Richard L. Wainwright for the plaintiffs.
Carl K. King for Braintree Property Associates.
Arthur A. Smith, Jr., Town Counsel, for Planning Board of Braintree.
The defendant Braintree Property Associates (hereafter "shopping center" or "center") submitted to the planning board, for an "approval-not-required" (ANR) endorsement, a perimeter plan for a proposed single 106-acre lot comprised of the eighty-five acre parcel on which South Shore Plaza, a major shopping center, is situated, and a nonadjacent twenty-one acre parcel to which the center is connected by a subdivision roadway. An effect, the developers of the shopping center apparently hope, will be to convert the center's zoning status from nonconforming to conforming, thus enabling a planned expansion of the center to allow for more stores.
The plaintiffs, homeowners concerned by a potential increase in traffic flow through their neighborhood, which, although more than one half mile from the shopping center, is near one of its three or four major access routes, appealed from the board's split decision (3-2) giving the ANR endorsement. The plaintiffs claim that the shopping center does not own the connecting way and, hence, that the parcel depicted, not being in single ownership, cannot constitute a lot. A judge of the Land Court ruled both that the board acted properly and that the plaintiffs lacked standing to raise the issue.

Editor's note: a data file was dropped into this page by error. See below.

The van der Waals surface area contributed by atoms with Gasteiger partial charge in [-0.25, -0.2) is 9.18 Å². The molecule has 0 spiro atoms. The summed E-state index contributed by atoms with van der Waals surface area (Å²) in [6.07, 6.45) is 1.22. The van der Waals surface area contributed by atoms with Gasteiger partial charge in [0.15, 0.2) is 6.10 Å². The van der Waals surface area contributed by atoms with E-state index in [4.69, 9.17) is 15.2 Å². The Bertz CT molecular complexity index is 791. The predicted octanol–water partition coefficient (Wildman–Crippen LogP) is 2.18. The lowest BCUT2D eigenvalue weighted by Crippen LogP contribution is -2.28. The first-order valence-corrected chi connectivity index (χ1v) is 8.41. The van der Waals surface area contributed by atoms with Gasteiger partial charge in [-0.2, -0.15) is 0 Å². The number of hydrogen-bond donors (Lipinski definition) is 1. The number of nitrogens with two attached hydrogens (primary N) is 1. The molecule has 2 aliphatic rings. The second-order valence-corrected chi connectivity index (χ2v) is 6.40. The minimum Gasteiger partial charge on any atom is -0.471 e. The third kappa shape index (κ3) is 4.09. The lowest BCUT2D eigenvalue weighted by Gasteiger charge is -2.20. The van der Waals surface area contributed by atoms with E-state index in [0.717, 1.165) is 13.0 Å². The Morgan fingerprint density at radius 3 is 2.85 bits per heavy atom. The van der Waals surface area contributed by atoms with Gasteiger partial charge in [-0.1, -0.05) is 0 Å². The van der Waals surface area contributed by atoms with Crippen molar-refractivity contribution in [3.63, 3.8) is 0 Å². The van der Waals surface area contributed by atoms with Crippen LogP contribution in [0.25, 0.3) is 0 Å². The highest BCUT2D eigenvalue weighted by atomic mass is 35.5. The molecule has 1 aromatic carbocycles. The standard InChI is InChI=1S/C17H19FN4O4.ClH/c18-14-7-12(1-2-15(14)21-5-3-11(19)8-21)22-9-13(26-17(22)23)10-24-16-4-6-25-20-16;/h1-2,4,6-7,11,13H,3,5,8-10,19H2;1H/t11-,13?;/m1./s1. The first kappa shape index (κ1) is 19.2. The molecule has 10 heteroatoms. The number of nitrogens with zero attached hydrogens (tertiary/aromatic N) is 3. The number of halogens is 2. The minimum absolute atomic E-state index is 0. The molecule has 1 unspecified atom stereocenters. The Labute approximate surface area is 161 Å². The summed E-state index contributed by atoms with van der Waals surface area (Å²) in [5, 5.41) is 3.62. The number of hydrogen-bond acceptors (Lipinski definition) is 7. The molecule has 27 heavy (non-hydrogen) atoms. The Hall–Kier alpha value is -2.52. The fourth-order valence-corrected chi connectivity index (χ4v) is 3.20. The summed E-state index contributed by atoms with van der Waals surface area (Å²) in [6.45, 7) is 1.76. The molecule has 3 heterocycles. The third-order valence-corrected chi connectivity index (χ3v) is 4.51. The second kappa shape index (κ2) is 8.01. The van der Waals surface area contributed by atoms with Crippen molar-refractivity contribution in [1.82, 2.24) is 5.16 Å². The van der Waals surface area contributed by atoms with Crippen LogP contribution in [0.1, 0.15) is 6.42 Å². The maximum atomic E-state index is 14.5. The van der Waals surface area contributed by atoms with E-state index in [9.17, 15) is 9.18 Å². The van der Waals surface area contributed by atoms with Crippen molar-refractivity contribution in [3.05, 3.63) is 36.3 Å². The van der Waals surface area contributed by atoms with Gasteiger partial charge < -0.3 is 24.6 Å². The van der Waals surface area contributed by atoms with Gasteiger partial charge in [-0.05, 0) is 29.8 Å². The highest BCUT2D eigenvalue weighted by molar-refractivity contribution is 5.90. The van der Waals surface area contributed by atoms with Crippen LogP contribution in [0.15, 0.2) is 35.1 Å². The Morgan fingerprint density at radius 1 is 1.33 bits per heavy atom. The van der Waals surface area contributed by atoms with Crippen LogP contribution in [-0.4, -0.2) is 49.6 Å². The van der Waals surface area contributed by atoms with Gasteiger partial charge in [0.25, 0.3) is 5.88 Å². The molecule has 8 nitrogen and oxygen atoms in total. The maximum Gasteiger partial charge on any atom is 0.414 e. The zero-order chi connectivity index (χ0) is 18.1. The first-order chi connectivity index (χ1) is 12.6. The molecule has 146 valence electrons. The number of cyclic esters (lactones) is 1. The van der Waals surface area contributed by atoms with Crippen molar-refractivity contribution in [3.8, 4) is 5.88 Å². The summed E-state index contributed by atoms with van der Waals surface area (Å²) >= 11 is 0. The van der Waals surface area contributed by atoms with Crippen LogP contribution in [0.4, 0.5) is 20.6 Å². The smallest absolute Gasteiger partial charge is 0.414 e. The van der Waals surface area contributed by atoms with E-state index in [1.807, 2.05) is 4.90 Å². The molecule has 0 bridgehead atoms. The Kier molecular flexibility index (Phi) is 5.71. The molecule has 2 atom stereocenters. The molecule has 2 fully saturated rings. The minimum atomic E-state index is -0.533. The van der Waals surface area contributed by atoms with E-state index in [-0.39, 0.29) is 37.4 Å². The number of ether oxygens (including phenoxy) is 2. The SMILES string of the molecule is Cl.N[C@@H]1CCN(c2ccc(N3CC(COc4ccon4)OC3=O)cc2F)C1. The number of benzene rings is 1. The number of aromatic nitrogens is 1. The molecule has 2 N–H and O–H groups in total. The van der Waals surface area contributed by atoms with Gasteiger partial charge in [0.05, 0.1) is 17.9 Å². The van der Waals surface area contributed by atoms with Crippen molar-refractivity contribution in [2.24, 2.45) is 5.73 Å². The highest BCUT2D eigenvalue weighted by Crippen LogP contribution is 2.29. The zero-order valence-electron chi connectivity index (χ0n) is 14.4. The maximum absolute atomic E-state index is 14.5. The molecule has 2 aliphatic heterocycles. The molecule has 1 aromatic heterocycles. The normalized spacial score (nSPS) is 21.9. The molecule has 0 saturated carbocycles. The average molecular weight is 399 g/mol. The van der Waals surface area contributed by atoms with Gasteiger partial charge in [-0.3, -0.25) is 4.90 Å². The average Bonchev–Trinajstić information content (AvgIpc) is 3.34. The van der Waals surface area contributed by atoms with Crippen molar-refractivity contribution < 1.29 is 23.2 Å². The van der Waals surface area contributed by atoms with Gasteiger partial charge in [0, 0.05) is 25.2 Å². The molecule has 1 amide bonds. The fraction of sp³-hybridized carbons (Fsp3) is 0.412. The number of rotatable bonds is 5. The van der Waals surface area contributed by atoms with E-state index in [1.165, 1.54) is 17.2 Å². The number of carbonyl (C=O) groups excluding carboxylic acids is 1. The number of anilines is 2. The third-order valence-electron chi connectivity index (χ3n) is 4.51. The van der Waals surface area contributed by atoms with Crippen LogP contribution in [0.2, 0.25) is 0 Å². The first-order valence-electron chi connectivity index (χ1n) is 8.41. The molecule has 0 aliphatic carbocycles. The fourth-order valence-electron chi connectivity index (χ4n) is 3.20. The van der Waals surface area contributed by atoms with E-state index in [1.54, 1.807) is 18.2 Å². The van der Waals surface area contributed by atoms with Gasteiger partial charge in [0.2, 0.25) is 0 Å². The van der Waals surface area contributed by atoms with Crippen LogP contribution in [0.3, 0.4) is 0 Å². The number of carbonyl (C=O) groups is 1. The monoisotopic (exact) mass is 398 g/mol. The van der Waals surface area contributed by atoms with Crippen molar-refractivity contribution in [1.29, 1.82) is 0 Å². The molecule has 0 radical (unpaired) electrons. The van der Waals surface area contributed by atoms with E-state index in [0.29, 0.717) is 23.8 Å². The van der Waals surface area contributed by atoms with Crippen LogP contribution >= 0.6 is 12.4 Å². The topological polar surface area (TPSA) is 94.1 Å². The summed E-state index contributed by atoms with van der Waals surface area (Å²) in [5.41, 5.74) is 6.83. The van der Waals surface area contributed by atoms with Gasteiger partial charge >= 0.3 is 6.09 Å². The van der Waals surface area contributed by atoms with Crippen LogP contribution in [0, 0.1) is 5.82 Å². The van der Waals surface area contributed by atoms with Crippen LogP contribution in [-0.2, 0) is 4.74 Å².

We agree with the latter ruling [Note 2] and affirm on that limited issue, but without prejudice to the plaintiffs to claim standing in a zoning context. It is well settled that ANR endorsements give lots no standing under zoning ordinances or by-laws. See Corrigan v. Board of Appeals of Brewster, 35 Mass. App. Ct. 514 , 517 (1993); Shea v. Board of Appeals of Lexington, 35 Mass. App. Ct. 519 , 522-523 (1993), and cases cited. The application for the ANR endorsement involved no consideration of the use of the lot for subdivision control purposes, and, hence, at this stage, the plaintiff's standing, predicated entirely on a particular use, is nonexistent. When necessary zoning approvals are sought, the judgment of the Land Court will not prevent the plaintiffs from asserting standing, although we do not intimate that the plaintiffs would be aggrieved persons as that term has been defined in the zoning cases. That is a question to be determined on the record developed if any zoning litigation should ensue.
[Note 1] Braintree Property Associates, a limited partnership.
[Note 2] We imply no disagreement with the judge's substantive ruling. It is hard to conceive of a one-lot perimeter plan as depicting a subdivision, and, unless it does, the planning board has no discretion. Smalley v. Planning Bd. of Harwich, 10 Mass. App. Ct. 599 , 603 (1980).